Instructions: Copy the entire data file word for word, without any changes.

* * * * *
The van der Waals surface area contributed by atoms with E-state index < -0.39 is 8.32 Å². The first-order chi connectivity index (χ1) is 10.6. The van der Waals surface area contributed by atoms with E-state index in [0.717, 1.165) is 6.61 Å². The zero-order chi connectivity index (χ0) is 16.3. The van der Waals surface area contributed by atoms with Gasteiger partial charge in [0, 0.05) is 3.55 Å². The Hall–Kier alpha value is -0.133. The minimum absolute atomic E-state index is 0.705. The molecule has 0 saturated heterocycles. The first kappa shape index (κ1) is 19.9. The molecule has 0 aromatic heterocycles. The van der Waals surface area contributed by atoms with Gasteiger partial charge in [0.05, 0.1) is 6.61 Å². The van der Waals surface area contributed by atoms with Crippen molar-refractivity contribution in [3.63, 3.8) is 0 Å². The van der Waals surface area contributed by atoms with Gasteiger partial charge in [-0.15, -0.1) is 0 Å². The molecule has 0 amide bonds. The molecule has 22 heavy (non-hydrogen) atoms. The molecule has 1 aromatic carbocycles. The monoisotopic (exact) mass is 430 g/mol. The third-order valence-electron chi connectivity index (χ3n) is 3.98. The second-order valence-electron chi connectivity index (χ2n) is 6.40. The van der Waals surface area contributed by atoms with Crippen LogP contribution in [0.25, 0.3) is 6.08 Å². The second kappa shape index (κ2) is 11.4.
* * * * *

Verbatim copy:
The van der Waals surface area contributed by atoms with E-state index < -0.39 is 8.32 Å². The first-order chi connectivity index (χ1) is 10.6. The van der Waals surface area contributed by atoms with E-state index in [0.717, 1.165) is 6.61 Å². The zero-order chi connectivity index (χ0) is 16.3. The van der Waals surface area contributed by atoms with Gasteiger partial charge in [0, 0.05) is 3.55 Å². The Hall–Kier alpha value is -0.133. The minimum absolute atomic E-state index is 0.705. The molecule has 0 saturated heterocycles. The first kappa shape index (κ1) is 19.9. The molecule has 0 aromatic heterocycles. The van der Waals surface area contributed by atoms with Gasteiger partial charge in [0.05, 0.1) is 6.61 Å². The van der Waals surface area contributed by atoms with Crippen molar-refractivity contribution in [3.63, 3.8) is 0 Å². The van der Waals surface area contributed by atoms with Gasteiger partial charge in [-0.15, -0.1) is 0 Å². The molecule has 0 amide bonds. The molecule has 22 heavy (non-hydrogen) atoms. The molecule has 1 aromatic carbocycles. The monoisotopic (exact) mass is 430 g/mol. The third-order valence-electron chi connectivity index (χ3n) is 3.98. The second-order valence-electron chi connectivity index (χ2n) is 6.40. The van der Waals surface area contributed by atoms with Crippen LogP contribution in [0.25, 0.3) is 6.08 Å². The second kappa shape index (κ2) is 11.4.